Dell Computer Fires Latest Shot In Japan’s PC Price War
TOKYO (AP) _ A personal-computer price war heated up here Thursday, with Dell Computer Corp. announcing it will sell low-priced computers directly to Japanese customers.
The Austin, Texas-based computer maker said it will sell PCs at prices that are sharply lower than those announced earlier this week by NEC Corp., which controls more than half the Japanese market.
NEC had announced its price cuts in response to new lower-priced computers introduced by Compaq Computer Corp., International Business Machines Corp., Apple Computer Inc. and other American PC makers.
Dell, which pioneered direct-marketing of PCs in the United States, plans to avoid Japan’s difficult distribution system by selling directly in Japan as well.
But the decision also represents a gamble, since Japanese are used to personalized service from long-term suppliers, and generally are not accustomed to ordering expensive goods by mail or telephone.
It also comes as Japan’s previously isolated computer industry faces hard times because of the country’s economic recession.
But the managing director of Dell’s new Japanese subsidiary, Katsumi Iizuka, said the bad economic conditions give Dell an advantage because of its lower prices and efficient marketing methods.
Dell’s cheapest computer in Japan with a 486 chip will be priced at 152,000 yen, or around $1,215, while NEC’s cheapest lists for 218,000 yen, or $1,745. However, NEC’s products are frequently discounted by dealers.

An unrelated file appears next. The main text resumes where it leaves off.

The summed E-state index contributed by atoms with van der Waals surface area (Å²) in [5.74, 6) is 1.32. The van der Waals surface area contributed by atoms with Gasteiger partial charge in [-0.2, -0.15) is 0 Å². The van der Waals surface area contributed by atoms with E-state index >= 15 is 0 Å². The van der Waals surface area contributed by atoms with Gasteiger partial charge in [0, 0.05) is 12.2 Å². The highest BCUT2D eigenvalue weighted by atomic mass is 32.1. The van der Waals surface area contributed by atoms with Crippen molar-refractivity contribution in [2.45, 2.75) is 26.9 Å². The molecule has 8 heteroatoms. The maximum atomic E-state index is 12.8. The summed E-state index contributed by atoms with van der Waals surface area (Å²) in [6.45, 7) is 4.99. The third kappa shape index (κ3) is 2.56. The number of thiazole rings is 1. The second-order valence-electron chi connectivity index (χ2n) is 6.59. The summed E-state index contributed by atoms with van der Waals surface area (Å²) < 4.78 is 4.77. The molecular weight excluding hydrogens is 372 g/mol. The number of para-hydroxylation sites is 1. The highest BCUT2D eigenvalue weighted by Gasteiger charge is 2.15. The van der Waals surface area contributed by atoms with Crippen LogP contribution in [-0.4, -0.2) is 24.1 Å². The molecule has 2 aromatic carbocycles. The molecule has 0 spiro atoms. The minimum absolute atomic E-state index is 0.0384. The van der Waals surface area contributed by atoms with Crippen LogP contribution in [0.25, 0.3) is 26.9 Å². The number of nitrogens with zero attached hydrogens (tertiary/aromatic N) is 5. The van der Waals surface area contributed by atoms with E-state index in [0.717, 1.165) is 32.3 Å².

NEC uses a proprietary system that is not compatible with the IBM PC design used by Dell, which has become a de facto standard in many countries outside of Japan.
The handful of non-compatible proprietary PC designs in Japan has restricted demand for computers, but interest has grown with the introduction of lower-priced IBM-compatible American machines.
Dell said its new Japanese subsidiary would welcome orders from individuals but would focus on business customers.
As in the United States, it will provide free telephone technical support, along with a year of on-site servicing through a Japanese company.
Compaq Computer set off Japan’s PC price war in October with a lineup of low-priced computers, and other American makers have followed suit, in a series of shocks for Japanese makers.
″The domestic computer industry has had a wake-up call here,″ said William Howe, president of Intel Japan, the Japanese subsidiary of the American microprocessor maker.
″The way computers are distributed is going to go through some major changes,″ he said.
Dell, the world’s fifth-largest manufacturer of personal computers, says international operations, mostly in Western Europe, now account for about 35 percent of its total revenues, and are expanding faster than its U.S. sales.